White Rock council – following confirmation that Totem Plaza was renamed in memory of Grand Chief Bernard Robert Charles – has endorsed a motion to begin discussions with SFN about renaming the entire park in his honour. (File photo)

White Rock report confirms 2009 re-naming of Totem Plaza

Council to next discuss overall park name with Semiahmoo First Nation

The Semiahmoo First Nation and the City of White Rock will have much to talk about in the new year.

First and foremost will be discussion of the formal city recognition of Grand Chief Bernard Robert Charles Plaza – and the East Beach park surrounding it – following a written report to council from corporate administration director Tracey Arthur.

That report, received on Dec. 16 – the last council meeting of 2019 – concluded that Totem Plaza had, in fact, already been renamed in memory of the late, widely respected SFN leader in 2009, during the administration of Mayor Catherine Ferguson, even though existing records are not clear on the process followed.

Council also endorsed a follow-up motion from Coun. David Chesney that the city begin discussions with SFN about renaming the entire park in honour of Charles, although chief administrative officer Dan Bottrill – noting the exhaustive process undertaken in determining the renaming of Totem Plaza – urged caution and consultation with all stakeholders before taking such a step.

READ ALSO: White Rock council takes step back on Totem Plaza renaming

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The motion was carried with Mayor Darryl Walker the sole vote in opposition.

Coun. Helen Fathers – who made the original motion in July to formally rename the plaza for Charles – said the clarification provided by the report was welcome, although she noted she had been unhappy that it turned out to be such a long process.

“It’s really good to see this motion on the floor,” she said. “Sometimes we have to wait a long time to get the right thing done. This was the first ceremony I attended (on behalf of the city) back in 2009 and it was of vast importance at that time…it was always something that stuck very large in my mind.”

Fathers said she had been asked why it had taken her so long to raise the issue during her decade on council.

“Sometimes you have to find the right council to get the right approvals. I’m happy that this council is moving forward with the name of the Grand Chief Bernard Robert Charles Plaza, and I’m glad that we’re where we are today.”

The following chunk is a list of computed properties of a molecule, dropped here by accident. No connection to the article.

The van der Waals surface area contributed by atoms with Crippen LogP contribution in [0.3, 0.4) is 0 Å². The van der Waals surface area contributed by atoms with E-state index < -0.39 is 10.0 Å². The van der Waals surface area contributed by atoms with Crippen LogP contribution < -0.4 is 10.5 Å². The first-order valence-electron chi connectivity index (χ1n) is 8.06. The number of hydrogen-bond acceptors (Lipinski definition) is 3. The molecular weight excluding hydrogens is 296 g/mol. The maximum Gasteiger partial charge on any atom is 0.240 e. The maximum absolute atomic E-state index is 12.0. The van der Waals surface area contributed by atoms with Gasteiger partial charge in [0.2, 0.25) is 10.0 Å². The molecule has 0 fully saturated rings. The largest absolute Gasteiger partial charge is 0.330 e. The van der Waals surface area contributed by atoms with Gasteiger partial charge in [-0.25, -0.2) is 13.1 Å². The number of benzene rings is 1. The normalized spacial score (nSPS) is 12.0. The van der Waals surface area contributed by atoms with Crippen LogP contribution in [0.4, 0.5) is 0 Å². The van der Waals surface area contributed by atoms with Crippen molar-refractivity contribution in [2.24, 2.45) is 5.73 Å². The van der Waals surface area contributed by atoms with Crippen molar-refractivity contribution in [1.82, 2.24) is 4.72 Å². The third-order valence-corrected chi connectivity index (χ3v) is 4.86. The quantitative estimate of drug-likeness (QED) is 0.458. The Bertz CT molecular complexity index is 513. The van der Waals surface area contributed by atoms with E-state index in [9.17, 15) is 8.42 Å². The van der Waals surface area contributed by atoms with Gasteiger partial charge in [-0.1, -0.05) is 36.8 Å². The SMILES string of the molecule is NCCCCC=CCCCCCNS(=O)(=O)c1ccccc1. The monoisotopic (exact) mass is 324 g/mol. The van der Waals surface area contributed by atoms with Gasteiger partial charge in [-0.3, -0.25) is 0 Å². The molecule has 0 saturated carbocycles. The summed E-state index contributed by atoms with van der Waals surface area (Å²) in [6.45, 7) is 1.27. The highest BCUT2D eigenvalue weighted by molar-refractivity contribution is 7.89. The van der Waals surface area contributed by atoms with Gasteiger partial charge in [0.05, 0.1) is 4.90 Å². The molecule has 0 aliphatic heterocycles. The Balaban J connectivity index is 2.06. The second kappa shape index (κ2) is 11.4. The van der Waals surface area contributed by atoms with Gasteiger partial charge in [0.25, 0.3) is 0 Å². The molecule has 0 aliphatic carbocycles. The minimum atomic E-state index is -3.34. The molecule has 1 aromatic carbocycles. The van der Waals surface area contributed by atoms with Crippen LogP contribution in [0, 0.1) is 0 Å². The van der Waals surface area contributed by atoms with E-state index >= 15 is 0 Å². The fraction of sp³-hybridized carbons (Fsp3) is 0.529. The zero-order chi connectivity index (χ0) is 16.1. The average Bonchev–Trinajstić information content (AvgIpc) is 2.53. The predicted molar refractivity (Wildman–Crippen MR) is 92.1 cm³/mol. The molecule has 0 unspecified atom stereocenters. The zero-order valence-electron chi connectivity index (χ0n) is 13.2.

Walker said the entire council has been intent on rebuilding a “strong and positive” relationship with SFN.

“I see this as one more step in building or rebuilding that relationship,” he said.

Also received by council at the meeting were recommendations from the city’s Marine Drive Task Force directly concerning SFN, most notably support for ongoing negotiations of servicing agreements between the city and the nation, which the task force said it sees “as an integral part of the revitalization of Marine Drive.”

The task force further recommended council consider ways of increasing funding to White Rock Museum and Archives to support environmental and cultural educational programming – in which SFN history would be included – and also that council consider allocating Community Amenity Contributions (CACs) from development to create signage in both English and Sencoten (the Straits Salish language) to support SFN storytelling and wayfinding on the waterfront.

In her report to council, Arthur wrote that, further to council’s request for a corporate report on Fathers’ motion to rename the plaza, “it does not appear necessary to rename the plaza.”

Interviews with participants at a 2009 ceremony at the plaza – and photos of the event – support that conclusion, Arthur wrote.

“The balance of evidence suggests that many were under the impression the plaza was already named in honour of (Grand Chief Charles),” she wrote.

“Most importantly, the Semiahmoo First Nation believe they went through the necessary process to conduct a ceremony and, following that, with witnesses present, the plaza was formally renamed, and not just a dedication ceremony.”

The renaming of the plaza has been disputed by some – including former mayors Wayne Baldwin and Hardy Staub – who had emphasized that the name Totem Plaza was a reflection of the importance of the RCMP-funded project created at the site in 1999.

As the report reiterated, the force had commissioned the totem and house pole at the plaza as a gesture of reconciliation and apology for its part in historic wrongs against First Nations peoples, including SFN, a step which Bottrill noted to council was a “groundbreaking” act at a time when moves toward reconciliation were not common.

Bottrill told council that in investigating the renaming of the plaza in 2009, staff had interviewed five of the six members of the council of that time, as well as Ferguson, SFN council, RCMP, former city staff members and event volunteers.

“(We) came to the conclusion that, although there wasn’t a formal resolution of council…there’s no question that it did occur with the express approval of the mayor’s office and Semiahmoo First Nation were given that approval.”

But, as he pointed out during council discussion of Chesney’s motion, there is also no doubt the surrounding park has long been known locally as Lions Lookout Park, due to the role now-defunct Lions service clubs on the peninsula had in establishing it, and was likely named that during one of Gordon Hogg’s terms in office as mayor.



alex.browne@peacearchnews.com

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